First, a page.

A guide to the egg donation process
During the process of donating eggs, a donor takes medications to boost egg development. The mature eggs are then retrieved from the donor and fertilized with sperm in a lab to develop into embryos. The embryo is then transferred to the uterus of the intended parent or a gestational surrogate. The steps of the egg donation process fall into three main categories. These are: applying, screenings, and the actual donor cycle leading to the egg retrieval.
Applying to Become an Egg Donor
Candidates must meet specific health and behavioral requirements to donate their eggs. These criteria protect the health and safety of the donors, intended parents, and donor-conceived children. If you meet these requirements, the first step in the donating egg process is to fill out our application. The application will ask some simple questions to establish if you qualify to be a donor.
The Egg Donation Screening Process
If you meet the application requirements, we will contact you to schedule a screening appointment. This typically includes:
- a psychological screening
- a physical and gynecological exam
- a vaginal ultrasound
- blood and urine tests
- drug testing
- genetic testing
These screenings meet the requirements of the Food and Drug Administration (FDA), which covers egg donation, and the guidelines of the American Society for Reproductive Medicine (ASRM).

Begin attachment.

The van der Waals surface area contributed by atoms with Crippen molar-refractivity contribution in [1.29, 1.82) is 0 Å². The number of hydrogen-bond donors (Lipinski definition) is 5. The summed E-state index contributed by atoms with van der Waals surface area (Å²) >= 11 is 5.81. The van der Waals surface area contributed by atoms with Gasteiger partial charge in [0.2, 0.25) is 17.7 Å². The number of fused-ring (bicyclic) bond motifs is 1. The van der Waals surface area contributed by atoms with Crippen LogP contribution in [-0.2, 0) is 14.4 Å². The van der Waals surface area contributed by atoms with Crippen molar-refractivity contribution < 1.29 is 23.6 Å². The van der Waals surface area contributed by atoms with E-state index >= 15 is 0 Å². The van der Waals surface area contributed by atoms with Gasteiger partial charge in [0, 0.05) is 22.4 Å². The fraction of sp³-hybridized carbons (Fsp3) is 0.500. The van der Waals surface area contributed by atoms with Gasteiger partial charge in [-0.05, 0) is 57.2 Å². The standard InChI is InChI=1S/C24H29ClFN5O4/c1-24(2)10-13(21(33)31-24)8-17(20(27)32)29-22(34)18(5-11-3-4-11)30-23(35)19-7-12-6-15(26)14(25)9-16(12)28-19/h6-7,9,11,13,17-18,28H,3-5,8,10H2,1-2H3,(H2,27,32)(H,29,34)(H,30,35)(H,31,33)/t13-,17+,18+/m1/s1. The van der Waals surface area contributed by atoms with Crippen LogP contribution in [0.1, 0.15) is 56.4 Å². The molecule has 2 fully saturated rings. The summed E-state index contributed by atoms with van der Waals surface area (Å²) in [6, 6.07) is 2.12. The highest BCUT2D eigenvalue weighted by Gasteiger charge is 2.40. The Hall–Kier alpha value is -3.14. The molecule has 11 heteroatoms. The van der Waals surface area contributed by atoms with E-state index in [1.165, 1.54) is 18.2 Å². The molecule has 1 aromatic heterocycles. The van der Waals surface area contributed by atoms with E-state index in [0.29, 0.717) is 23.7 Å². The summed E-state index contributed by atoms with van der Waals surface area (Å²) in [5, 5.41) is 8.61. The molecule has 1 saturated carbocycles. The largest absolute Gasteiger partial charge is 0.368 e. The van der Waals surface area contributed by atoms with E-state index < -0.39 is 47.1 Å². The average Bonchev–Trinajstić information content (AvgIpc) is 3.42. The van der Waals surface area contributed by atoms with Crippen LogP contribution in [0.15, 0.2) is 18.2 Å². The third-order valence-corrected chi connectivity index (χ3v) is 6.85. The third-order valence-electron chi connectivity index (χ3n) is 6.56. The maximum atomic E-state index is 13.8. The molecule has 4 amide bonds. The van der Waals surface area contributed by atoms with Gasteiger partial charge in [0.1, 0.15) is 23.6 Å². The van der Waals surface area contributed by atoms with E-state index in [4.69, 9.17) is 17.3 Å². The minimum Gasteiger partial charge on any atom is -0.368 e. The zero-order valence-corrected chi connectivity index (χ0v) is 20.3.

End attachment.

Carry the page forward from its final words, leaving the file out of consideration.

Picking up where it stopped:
This visit is also a great opportunity to ask our team any questions about the process to donate eggs. Once you are ready and have passed the screenings, you’ll begin the actual donation cycle itself. This cycle starts with ovarian stimulation.
Fresh Donors Only: Matching With Intended Parents
If you are donating through our frozen egg bank, SIMPLIFY, you can schedule your donation cycle as soon as you have passed the screenings. We freeze the retrieved eggs and add them to our database for intended parents to choose from in the future.
If you wish to be a fresh donor, you will schedule your donation cycle after matching with intended parents. Once you have matched and signed a donor agreement with the intended parents, you will move on to the next step in the process of donating eggs.
In a typical menstrual cycle, only one egg matures, while others reabsorb into the body. On the other hand, ovarian stimulation refers to taking medications to encourage your ovaries to develop additional eggs.
During this part of the egg donation process, you’ll give yourself shots of medicine every day for about two weeks. Over the two weeks, you’ll also come into the clinic for regular monitoring appointments. These visits allow your team to closely monitor your body’s response to the hormones and adjust your medications as needed. Once several eggs have matured, after around two weeks of medications, you’ll receive one last shot before the egg retrieval.
The Egg Retrieval Process
The final step in the process of donating eggs is the egg retrieval. This is a minimally invasive procedure that takes place in our clinic. You’ll receive general anesthesia, after which a doctor uses a thin needle and suction to remove mature eggs from your ovaries. The procedure itself only takes about 20-30 minutes, with some time to recover from the anesthesia afterwards. Because you can’t drive after receiving anesthesia, you’ll need someone to take you home after the procedure, and should rest for the rest of the day. However, most donors can return to non-strenuous activities the next day.
Compensation for Egg Donation
After the egg retrieval, you’ll receive compensation, which completes the egg donation process. If you’d like to donate eggs again, talk with your team to discuss options. If you are approved for additional cycles, they usually take less time, as you don’t have to go through the application and screening process again.